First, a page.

This document is a partial export of the World Heritage Policy Compendium
3 Policies Regarding CONSERVATION of World Heritage Properties
3.5 Factors affecting properties
3.5.8 Social/cultural uses of heritage
Conservation of cultural and natural heritage is at the core of the Convention. Conservation includes effective and active measures that can be taken by States Parties to ensure the identification, protection, presentation and transmission of heritage.
There is no single definition of conservation in relation to both cultural and natural heritage. However, with regards to cultural heritage ‘all operations designed to understand a property, know its history and meaning, ensure its material safeguard, and, if required, its restoration and enhancement’ could be part of its conservation (Nara Document on Authenticity). Conservation of natural heritage refers to the protection, care, management and maintenance of ecosystems, habitats, wildlife species and populations, within or outside of their natural environments, in order to safeguard the natural conditions for their long-term permanence (IUCN).
The Conservation theme includes policies related to protection, management, monitoring, impact assessments, factors affecting the properties, tourism and sustainable development.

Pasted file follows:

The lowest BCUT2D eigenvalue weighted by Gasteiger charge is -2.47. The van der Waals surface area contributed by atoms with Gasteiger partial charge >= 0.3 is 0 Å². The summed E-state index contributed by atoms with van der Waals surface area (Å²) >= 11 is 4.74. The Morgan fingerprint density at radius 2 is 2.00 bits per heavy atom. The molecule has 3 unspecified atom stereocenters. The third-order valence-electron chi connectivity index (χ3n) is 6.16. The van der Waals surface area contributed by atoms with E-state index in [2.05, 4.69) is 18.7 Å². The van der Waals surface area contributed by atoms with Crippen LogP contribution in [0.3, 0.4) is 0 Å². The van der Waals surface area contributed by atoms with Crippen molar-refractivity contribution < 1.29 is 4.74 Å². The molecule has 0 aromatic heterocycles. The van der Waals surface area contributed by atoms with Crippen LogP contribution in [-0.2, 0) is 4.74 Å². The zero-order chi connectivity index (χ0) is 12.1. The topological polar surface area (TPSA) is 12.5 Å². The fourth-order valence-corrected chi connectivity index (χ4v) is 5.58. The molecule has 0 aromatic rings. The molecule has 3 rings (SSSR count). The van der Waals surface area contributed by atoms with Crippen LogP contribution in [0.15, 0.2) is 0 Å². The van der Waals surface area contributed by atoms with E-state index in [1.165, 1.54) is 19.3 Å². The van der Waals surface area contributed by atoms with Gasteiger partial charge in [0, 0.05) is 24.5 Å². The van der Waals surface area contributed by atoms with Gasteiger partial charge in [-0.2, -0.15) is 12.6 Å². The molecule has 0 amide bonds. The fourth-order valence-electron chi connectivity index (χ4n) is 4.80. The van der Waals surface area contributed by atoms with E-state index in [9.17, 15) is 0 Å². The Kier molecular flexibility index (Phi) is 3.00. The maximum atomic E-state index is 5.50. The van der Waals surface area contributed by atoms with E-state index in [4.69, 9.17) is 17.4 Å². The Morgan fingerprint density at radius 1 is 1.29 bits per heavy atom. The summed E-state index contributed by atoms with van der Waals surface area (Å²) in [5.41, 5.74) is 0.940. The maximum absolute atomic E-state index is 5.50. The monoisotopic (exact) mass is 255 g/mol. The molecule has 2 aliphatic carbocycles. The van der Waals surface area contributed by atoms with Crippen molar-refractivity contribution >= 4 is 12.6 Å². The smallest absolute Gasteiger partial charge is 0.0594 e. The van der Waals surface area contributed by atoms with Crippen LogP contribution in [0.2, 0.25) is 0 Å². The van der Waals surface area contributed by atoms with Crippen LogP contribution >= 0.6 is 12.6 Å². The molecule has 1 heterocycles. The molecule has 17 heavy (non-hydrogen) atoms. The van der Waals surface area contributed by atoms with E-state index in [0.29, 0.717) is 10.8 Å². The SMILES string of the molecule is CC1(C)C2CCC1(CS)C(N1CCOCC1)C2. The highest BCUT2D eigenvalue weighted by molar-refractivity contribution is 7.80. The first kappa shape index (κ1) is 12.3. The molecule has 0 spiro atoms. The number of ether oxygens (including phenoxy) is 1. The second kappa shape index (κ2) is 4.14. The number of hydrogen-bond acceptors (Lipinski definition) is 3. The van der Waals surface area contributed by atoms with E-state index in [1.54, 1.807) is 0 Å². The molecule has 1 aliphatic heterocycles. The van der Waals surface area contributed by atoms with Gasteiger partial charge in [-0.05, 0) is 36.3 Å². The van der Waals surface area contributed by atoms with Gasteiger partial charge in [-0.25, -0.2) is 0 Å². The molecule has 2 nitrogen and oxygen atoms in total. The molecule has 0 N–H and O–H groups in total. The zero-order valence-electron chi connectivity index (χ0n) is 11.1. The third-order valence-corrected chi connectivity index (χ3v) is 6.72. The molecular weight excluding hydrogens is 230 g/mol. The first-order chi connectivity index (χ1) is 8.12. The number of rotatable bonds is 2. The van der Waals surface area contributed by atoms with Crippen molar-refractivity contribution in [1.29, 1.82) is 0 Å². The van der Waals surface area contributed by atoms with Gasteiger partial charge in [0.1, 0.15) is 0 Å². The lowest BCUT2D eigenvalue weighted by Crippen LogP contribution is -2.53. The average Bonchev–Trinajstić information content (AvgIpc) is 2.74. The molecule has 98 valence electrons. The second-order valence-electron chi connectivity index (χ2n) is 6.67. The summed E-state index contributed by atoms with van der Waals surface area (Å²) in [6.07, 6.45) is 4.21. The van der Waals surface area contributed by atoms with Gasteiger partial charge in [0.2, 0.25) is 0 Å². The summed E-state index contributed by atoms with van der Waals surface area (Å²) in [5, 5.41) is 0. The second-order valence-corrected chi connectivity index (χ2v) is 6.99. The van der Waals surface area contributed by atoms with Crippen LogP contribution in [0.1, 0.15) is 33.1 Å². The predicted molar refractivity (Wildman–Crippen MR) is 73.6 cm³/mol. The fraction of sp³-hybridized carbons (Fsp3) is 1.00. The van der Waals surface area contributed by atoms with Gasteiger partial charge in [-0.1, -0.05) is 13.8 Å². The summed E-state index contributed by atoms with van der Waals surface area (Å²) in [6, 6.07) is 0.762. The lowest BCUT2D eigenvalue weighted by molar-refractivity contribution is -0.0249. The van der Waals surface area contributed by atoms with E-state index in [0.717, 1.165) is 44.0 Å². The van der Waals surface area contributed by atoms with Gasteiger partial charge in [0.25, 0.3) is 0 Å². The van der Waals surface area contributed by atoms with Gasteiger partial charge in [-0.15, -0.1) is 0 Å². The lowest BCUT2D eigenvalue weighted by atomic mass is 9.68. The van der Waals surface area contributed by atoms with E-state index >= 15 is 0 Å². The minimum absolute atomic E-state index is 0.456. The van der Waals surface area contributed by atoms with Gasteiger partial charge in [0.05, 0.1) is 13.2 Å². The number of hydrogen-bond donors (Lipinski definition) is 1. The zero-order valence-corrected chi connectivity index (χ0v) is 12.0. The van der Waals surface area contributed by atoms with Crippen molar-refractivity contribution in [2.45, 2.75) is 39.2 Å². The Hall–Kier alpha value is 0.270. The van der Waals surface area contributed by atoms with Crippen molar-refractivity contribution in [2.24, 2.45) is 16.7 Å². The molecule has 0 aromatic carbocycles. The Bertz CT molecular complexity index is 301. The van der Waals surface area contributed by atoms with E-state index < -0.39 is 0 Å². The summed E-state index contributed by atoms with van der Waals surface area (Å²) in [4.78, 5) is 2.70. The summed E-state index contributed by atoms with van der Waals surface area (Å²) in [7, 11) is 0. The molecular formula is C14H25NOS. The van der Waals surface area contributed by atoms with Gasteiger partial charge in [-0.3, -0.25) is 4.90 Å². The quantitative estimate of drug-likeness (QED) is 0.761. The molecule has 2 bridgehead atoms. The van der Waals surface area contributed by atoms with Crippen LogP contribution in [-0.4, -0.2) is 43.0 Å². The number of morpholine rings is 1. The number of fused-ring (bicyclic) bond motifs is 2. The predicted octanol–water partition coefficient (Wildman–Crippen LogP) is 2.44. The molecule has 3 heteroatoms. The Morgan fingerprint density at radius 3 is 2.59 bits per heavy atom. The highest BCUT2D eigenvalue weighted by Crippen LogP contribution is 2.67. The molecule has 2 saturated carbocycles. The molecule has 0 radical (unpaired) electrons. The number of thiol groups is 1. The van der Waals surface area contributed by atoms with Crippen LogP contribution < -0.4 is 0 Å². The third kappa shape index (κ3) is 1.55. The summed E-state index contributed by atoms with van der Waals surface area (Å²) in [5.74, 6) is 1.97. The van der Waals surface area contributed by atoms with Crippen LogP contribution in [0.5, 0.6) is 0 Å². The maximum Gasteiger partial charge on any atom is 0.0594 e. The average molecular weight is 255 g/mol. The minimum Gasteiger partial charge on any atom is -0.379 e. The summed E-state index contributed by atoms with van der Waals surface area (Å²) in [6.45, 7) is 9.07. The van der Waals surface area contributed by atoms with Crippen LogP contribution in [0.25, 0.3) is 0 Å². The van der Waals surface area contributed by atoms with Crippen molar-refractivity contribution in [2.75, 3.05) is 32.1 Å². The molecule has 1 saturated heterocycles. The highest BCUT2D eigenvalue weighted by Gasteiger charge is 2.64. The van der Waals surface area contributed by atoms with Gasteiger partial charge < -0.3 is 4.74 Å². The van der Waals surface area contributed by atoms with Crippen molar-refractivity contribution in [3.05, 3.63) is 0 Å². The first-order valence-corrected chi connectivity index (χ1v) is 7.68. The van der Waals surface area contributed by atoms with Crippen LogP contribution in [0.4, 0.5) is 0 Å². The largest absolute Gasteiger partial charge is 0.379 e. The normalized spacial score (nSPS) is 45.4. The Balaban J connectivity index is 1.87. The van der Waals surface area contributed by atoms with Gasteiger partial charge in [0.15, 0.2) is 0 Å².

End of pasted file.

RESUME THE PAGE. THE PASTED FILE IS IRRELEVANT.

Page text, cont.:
Social factors that contribute to deterioration processes of the fabric of heritage sites. Some uses might have a positive impact as they enhance certain values (eg ritual, religious) while others might compromise ascribed values and could lead to the deterioration of the heritage place.
Ritual/spiritual/religious and associative uses (For example: Ritual/spiritual/religious uses and associations, Festivals/performances). Society’s valuing of heritage (For example: Changes in values leading to new uses of heritage resources, Expansions of / additions to current uses of heritage resources, Conflicting values, Abandonment). Indigenous hunting, gathering and collecting. Changes in traditional ways of life and knowledge system (For example: Loss of traditional knowledge and practices linked to heritage). Identity, social cohesion, changes in local population and community (For example: Changes to identity and social cohesion, Changes in livelihood, Migration to or from site, Changes in local population and community). Impacts of tourism/visitor/recreation (For example: Inappropriate/non-existent interpretation, High levels of visitation, Increase of vendors inside/outside site, Building community support, sustainable livelihoods).
Synthesis based on relevant Committee decisions
The World Heritage Committee requests States Parties to address gentrification processes in properties (based on Case law on decisions on the State of Conservation). <![if !supportFootnotes]>  <![endif]>
<![if !supportFootnotes]>  <![endif]> See for example Decisions 35 COM 7B.133 , 43 COM 7B.99 , 44 COM 8B.34 .